The Kite Network: Families launch Washtenaw County volunteer grief counseling group
Janet Miller | For Ann Arbor.com
It took Julie Stotlar 18 months to find her breath again after her 6-year-old daughter, Lauren, was killed in a school bus accident. When she did, she reached out to other mothers who had lost a child, helping them come to terms with their grief.
Now, Stotlar has turned her one-woman mission into an organization that helps others through the dark tunnel of grief. The Kite Network is a nonprofit, all-volunteer peer support organization that offers free one-on-one help to Washtenaw County residents who have lost a loved one.
“It’s very typical after you’ve endured a horrible, traumatic loss, it’s hard to find meaning,” Stotlar said. “We want to help people find meaning and purpose.”
The peer counselors offer support for loss in traditional areas such as parent, child or spouse but will also address the grief that comes from losing a friend, partner, unborn child or pet, said Anne Rivard, executive director of the organization. It is modeled after Kara, a nonprofit grief support and education organization in Palo Alto, Calif.
The Kite Network does not offer professional counseling. For that, people are referred to professionals. But what they do offer is an open ear and the first-hand reassurance they people do come through grief.
Stotlar is proof.
Doug and Julie Stotlar's world changed on an early spring afternoon in 2000 when Lauren was struck and killed in Dexter by a school bus she had just exited.
“The grief was so deep, so big, so ugly,” Stotlar said. “You feared letting other people see it.” Slowly, she was able to piece her world back together. Helping others helped.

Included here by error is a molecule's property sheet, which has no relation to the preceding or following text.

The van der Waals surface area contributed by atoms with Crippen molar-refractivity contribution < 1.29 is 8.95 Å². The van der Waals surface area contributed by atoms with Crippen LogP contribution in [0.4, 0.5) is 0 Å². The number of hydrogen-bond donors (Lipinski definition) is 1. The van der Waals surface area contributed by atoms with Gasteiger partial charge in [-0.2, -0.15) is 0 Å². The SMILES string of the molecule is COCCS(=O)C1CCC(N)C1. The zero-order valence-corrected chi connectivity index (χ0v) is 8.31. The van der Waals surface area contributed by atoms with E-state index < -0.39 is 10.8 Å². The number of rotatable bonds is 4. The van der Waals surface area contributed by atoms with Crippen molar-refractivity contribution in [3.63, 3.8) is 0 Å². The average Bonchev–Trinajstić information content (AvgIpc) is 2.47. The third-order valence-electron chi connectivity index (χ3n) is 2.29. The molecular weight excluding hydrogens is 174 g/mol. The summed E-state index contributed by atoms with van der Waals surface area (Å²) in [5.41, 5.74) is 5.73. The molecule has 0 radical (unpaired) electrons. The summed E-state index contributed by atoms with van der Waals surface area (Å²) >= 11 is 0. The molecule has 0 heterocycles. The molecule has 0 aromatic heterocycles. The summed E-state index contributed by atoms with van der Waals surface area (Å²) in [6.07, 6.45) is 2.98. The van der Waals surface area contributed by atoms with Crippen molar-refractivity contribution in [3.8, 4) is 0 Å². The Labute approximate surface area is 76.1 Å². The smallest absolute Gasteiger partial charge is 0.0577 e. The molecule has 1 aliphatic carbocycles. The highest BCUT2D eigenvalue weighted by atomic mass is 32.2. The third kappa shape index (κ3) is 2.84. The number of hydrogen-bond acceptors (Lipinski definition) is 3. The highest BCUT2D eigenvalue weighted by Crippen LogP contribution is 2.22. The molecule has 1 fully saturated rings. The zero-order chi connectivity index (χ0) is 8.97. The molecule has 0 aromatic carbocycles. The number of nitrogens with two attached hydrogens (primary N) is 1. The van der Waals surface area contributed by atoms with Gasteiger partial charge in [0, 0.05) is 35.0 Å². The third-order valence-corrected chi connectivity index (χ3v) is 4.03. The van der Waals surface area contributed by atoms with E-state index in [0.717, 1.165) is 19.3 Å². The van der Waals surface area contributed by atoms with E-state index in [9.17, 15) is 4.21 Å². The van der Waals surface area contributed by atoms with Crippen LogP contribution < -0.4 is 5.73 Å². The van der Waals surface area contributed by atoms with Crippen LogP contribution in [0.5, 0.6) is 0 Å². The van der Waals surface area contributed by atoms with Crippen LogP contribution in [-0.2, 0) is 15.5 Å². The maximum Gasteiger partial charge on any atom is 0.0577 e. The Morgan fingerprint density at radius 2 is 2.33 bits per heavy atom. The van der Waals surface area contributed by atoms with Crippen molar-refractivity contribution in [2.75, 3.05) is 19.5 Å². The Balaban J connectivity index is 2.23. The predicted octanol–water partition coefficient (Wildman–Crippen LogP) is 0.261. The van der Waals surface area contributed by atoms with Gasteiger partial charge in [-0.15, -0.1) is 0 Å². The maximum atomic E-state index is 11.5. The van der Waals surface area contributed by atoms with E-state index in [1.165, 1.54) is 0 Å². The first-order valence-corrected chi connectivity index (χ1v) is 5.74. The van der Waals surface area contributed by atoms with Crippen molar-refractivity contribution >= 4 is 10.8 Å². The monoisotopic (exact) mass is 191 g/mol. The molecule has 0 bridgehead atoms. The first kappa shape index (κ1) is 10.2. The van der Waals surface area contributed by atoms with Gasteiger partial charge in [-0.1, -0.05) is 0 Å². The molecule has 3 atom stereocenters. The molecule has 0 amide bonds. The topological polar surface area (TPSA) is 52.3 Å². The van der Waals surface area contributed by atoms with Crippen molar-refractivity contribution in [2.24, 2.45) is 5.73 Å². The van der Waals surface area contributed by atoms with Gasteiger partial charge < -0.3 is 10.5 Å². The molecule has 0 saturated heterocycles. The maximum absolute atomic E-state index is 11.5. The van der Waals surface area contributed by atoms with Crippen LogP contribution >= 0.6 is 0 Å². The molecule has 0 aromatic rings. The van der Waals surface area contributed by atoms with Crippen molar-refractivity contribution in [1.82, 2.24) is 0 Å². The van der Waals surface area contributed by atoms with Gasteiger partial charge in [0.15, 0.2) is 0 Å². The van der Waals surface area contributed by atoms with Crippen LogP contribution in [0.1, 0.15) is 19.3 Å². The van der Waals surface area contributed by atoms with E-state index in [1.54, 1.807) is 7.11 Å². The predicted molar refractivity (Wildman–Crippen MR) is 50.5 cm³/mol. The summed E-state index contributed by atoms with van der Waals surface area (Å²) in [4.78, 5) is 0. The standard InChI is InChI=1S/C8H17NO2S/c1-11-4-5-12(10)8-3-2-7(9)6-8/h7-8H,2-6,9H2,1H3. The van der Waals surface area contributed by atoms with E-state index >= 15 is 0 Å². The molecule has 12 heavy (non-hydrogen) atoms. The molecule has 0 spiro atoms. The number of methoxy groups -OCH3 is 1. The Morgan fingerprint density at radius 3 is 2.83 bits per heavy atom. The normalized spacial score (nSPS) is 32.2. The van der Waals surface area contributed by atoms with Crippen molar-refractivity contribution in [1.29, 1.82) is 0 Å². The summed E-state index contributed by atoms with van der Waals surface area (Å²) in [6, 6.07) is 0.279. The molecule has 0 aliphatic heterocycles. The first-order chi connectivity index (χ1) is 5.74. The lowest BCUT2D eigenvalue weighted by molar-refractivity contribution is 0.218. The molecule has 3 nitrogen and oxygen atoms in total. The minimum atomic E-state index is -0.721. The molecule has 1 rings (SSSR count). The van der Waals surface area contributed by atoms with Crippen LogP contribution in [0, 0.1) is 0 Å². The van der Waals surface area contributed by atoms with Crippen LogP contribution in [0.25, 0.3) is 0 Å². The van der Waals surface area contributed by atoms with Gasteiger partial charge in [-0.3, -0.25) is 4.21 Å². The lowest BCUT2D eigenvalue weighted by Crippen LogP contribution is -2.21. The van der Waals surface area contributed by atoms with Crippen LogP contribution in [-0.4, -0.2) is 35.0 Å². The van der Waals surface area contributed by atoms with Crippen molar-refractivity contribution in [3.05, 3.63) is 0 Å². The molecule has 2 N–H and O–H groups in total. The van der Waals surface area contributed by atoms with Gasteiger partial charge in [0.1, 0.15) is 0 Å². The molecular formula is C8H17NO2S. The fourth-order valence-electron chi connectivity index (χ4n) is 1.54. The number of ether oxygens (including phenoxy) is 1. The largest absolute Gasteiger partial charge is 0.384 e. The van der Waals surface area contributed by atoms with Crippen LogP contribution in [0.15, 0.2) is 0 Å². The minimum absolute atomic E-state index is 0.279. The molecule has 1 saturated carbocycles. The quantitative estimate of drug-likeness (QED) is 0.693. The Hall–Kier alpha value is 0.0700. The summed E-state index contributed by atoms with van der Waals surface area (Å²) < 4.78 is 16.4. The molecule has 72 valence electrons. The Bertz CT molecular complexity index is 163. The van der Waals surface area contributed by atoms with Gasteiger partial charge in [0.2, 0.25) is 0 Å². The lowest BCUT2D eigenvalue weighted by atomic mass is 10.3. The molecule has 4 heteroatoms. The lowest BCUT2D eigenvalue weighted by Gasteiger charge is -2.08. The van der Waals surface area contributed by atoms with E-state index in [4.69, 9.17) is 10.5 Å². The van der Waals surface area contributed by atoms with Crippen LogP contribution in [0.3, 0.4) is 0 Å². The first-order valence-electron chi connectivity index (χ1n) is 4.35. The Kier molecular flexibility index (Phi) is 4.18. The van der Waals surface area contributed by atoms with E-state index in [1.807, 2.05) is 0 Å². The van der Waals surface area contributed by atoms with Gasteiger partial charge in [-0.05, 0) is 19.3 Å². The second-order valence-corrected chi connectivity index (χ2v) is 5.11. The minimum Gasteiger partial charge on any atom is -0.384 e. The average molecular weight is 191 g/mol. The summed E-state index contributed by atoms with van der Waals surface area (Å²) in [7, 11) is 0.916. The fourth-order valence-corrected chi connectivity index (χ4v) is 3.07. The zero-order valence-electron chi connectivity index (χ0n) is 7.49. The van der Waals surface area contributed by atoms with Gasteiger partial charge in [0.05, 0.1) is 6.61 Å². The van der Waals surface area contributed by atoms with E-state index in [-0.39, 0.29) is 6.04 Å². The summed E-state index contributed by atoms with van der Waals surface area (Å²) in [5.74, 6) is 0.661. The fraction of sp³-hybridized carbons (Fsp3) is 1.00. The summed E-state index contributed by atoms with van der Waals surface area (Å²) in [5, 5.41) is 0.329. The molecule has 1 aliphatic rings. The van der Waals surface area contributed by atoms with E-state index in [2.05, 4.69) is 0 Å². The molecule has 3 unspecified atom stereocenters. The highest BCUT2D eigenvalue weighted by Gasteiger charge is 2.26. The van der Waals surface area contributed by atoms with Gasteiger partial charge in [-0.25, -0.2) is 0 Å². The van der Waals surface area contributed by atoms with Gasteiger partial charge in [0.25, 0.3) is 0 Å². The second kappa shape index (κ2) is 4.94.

“I know how healing it is to help someone else through loss,” she said. Stotlar and her husband had moved to northern California, where she was introduced to the Kara organization. When Stotlar found out they would be returning to Ann Arbor, she was trained as a peer counselor and looked to Kara as a model for her own organization.
She didn’t do it alone. Jeff and Lisa Pitts lost their 2-year-old son Brandon to a virulent upper respiratory infection. When they went to counseling after his death, they were told that 75 percent of couples who lose a child divorce.
“Now I’m thinking I’m going to lose my wife,” Jeff said. A local florist introduced the Pitts to Stotlar, who showed up on their front porch the next day with two white roses and the message that that they would get through their grief. The two families co-founded The Kite Network.
The group also found professional help in Christy Miller, a social worker who became program director.
And then it came time to select a name for the group. It would have been easy to attach Lauren and Brandon’s names to the organization, Stotlar said. But their children’s legacies live with their families, and it wasn’t necessary to name the organization after them.
Instead, they conducted a Web search for a domain name that wasn’t taken but that reflected the work. They saw a picture of a bright yellow kite against a deep blue sky and knew it would be The Kite Network.
“There was the contrail of mist that suggests connection, like the connection you have with the person you lost,” Stotlar said. “And the image spoke to me: That you still have control of your grief even when you feel you don’t.”
They developed a training manual and trained 12 peer counselors. They found a small office in the Washtenaw County chapter of the American Red Cross building on Packard Street. A year ago, they quietly began offering services.
Now, they are going public, looking for clients and counselors. They hope to attract funding (currently, small donations support material costs but there is no paid staff), grow and expand, Rivard said.
Counselors initially meet with clients in The Kite Network's office on Packard. After that, however, clients can choose where they want to meet, Stotlar said.
Clients must be 18 years or older and at some stage of dealing with bereavement. Volunteer counselors are on a personal grief journey of their own, but have acclimated to their grief. They must be willing to commit for at least a year. “Peer counselors are quietly present and supportive,” Rivard said. “They stand and walk along side someone as they grow toward acclimation and acceptance and live their lives and move on.”
Stotlar knows this. “When you suffer loss, you never get over it,” she said. “But you become acclimated to it. Grief is not a disease. It’s a normal human reaction to the loss of a loved one.”
For more information, call 734-761-8213 or go to www.thekitenetwork.org.